In both regards there are only small differences in the views expressed by union members and non-members – with more non-members unable to express a firm view and union members more inclined to agree on both counts. Respondents from transport/communications are in stronger agreement that management and unions are usually at loggerheads (11%), as are those in the East Midlands (10%) and those earning between £200-300 per week (10%). Respondents from small organisations of 2-23 employees (14%) and education (8%) are in strongest agreement that management and unions usually work together. Furthermore, respondents expressed a strong preference for a union approach based on working with management to improve the workplace and working conditions (77%) rather than one based on defending workers against unfair treatment by management (23%). This preference is shared by union members, though by a smaller proportion (64%). 82% of non-members, 80% of workers aged 18-24, 83% in construction, 82% in the South East and 88% of the highest earners. 30% of lower paid workers (£200-300 per week) and 29% in public administration and defence prefer an approach based on defending workers against unfair treatment.
Clearly there is still a key role for unions in protecting workers against unfair treatment. Yet there are interesting similarities in respondents’ rating of management and unions on other aspects of performance. Both are well regarded for their knowledge and understanding of the employer’s business and promotion of equal opportunities and both fare poorly for their impact on making work interesting and enjoyable. It is also worth emphasising that, contrary to the impression often conveyed in the media, respondents across all sectors are more likely to agree that management and union usually work together than are at loggerheads and that there is a strong preference for this type of approach. However this is a preference, and cannot be taken for granted. Seven out of ten respondents already think that their job requires them to work very hard and, under current Government policies, work pressures are likely to intensify at the same time that many workers will face a squeeze on pay and growing concerns about job insecurity. At this stage we can only speculate what effect these factors may have on organisational loyalty or individuals’ perception of the interest and enjoyment they derive from work – However, the survey results are clear that this is not an issue on which unions are currently seen to perform well.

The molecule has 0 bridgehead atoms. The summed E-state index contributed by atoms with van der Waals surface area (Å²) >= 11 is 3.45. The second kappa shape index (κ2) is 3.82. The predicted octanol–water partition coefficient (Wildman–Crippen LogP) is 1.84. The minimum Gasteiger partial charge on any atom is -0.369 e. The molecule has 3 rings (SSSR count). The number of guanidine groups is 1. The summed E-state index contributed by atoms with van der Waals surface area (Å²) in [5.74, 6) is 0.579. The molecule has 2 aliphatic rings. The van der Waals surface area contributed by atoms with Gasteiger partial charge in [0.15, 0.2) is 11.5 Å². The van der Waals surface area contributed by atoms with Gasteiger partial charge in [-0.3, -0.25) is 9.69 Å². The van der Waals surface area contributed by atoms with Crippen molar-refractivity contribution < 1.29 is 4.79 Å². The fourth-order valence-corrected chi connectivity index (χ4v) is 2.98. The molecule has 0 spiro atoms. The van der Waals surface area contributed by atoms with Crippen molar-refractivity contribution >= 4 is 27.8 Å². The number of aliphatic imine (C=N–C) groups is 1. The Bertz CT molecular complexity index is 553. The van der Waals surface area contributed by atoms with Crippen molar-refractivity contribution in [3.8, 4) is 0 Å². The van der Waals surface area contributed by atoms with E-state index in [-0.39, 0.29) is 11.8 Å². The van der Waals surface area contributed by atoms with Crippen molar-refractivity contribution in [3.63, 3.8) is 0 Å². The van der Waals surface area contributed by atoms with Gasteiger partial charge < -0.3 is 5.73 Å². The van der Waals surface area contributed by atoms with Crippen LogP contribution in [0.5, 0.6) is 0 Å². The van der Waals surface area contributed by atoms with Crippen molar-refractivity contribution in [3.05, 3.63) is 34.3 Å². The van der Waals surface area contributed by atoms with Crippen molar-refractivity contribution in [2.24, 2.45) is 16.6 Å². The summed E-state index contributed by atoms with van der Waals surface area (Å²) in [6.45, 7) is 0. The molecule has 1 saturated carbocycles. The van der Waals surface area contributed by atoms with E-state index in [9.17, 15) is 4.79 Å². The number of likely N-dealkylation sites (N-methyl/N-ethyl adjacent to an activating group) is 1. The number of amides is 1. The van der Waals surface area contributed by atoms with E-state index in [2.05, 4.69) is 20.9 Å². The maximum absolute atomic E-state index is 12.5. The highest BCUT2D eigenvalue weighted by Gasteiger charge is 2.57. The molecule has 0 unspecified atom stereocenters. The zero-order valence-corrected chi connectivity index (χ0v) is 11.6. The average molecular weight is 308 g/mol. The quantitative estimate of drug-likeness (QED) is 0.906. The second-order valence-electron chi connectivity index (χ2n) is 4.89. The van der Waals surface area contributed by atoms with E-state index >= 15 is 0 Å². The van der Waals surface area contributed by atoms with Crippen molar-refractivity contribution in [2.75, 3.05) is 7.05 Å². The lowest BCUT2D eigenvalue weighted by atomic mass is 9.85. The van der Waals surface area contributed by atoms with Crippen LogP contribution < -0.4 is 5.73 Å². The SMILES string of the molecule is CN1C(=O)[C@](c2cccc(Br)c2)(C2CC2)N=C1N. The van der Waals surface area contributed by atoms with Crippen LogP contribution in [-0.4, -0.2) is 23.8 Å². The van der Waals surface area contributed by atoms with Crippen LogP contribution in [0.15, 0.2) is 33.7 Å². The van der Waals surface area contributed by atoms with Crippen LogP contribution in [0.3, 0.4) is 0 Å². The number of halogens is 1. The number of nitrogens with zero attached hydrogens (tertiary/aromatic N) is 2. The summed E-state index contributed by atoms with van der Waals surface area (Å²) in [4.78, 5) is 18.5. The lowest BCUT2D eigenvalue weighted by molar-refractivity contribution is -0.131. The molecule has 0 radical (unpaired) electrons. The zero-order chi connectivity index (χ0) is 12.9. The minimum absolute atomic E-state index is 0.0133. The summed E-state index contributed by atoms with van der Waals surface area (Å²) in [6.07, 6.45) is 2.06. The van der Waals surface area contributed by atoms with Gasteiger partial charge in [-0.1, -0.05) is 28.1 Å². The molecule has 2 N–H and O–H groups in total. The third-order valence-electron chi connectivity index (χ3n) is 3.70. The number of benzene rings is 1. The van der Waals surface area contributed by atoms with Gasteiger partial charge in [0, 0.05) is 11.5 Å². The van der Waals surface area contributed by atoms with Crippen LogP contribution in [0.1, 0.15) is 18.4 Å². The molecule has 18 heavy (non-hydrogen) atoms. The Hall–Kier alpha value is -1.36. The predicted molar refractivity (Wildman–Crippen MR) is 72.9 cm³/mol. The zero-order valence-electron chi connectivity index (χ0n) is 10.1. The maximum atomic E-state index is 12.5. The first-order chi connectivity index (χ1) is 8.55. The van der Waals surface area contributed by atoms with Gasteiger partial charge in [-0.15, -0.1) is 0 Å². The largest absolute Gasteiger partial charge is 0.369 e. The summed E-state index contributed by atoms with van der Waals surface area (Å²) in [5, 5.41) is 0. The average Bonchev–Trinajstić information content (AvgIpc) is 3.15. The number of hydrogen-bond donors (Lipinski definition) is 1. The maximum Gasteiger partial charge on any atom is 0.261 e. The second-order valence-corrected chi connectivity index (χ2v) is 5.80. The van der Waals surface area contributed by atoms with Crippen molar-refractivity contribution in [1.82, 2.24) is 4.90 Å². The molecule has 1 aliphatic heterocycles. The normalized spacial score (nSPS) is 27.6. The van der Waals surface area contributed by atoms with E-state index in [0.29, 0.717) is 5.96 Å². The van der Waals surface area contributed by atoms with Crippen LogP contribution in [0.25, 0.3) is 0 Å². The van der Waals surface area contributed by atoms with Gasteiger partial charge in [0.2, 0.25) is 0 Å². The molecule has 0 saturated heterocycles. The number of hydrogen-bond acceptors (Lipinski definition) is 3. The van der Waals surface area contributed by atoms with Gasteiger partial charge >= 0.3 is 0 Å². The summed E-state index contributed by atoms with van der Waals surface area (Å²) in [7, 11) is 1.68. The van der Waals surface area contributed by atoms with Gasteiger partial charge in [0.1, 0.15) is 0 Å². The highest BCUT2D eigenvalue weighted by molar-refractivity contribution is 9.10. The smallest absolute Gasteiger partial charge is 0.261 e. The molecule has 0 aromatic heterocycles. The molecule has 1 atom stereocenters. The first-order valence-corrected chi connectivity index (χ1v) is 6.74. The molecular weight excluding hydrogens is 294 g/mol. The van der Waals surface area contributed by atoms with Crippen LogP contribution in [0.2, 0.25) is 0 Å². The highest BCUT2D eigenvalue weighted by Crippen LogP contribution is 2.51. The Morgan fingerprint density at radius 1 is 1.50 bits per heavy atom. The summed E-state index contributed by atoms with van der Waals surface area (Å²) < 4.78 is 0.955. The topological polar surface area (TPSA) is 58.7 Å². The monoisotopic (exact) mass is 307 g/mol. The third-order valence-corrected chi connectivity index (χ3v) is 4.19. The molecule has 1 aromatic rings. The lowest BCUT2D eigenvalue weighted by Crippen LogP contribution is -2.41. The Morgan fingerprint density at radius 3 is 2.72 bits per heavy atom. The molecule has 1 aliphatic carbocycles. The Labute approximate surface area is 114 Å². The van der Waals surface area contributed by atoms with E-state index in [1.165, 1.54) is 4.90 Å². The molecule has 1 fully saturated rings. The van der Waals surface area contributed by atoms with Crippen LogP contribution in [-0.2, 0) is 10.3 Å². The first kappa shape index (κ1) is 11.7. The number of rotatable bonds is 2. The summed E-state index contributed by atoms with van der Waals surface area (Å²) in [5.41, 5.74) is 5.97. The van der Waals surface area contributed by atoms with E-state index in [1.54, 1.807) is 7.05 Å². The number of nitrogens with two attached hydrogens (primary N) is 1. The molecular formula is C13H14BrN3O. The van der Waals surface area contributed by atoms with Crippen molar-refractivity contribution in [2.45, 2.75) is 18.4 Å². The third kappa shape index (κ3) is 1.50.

These results show that, despite an increasingly difficult work environment, there remains a strong positive commitment to work. Two thirds of respondents said that their job is interesting and enjoyable and six out of ten feel loyal to their organisation. Further, respondents are generally positive about their relationships with management in the workplace. However, there is no room for complacency. There is no singular narrative about the world of work, and the survey also reveals sectoral, demographic and economic differences in experience that are challenging for unions and management alike. For example, young workers are less likely than others to report opportunities to develop their skills and express lower levels of loyalty to the organisations they work for, but are more likely to encounter problems of unfair wages or unfair discipline. Low paid workers are least likely to think that they have much influence over how to do their job or the pace at which they work, and only 13% of respondents overall are very satisfied with the influence they have over organisational decisions that affect their job or working life.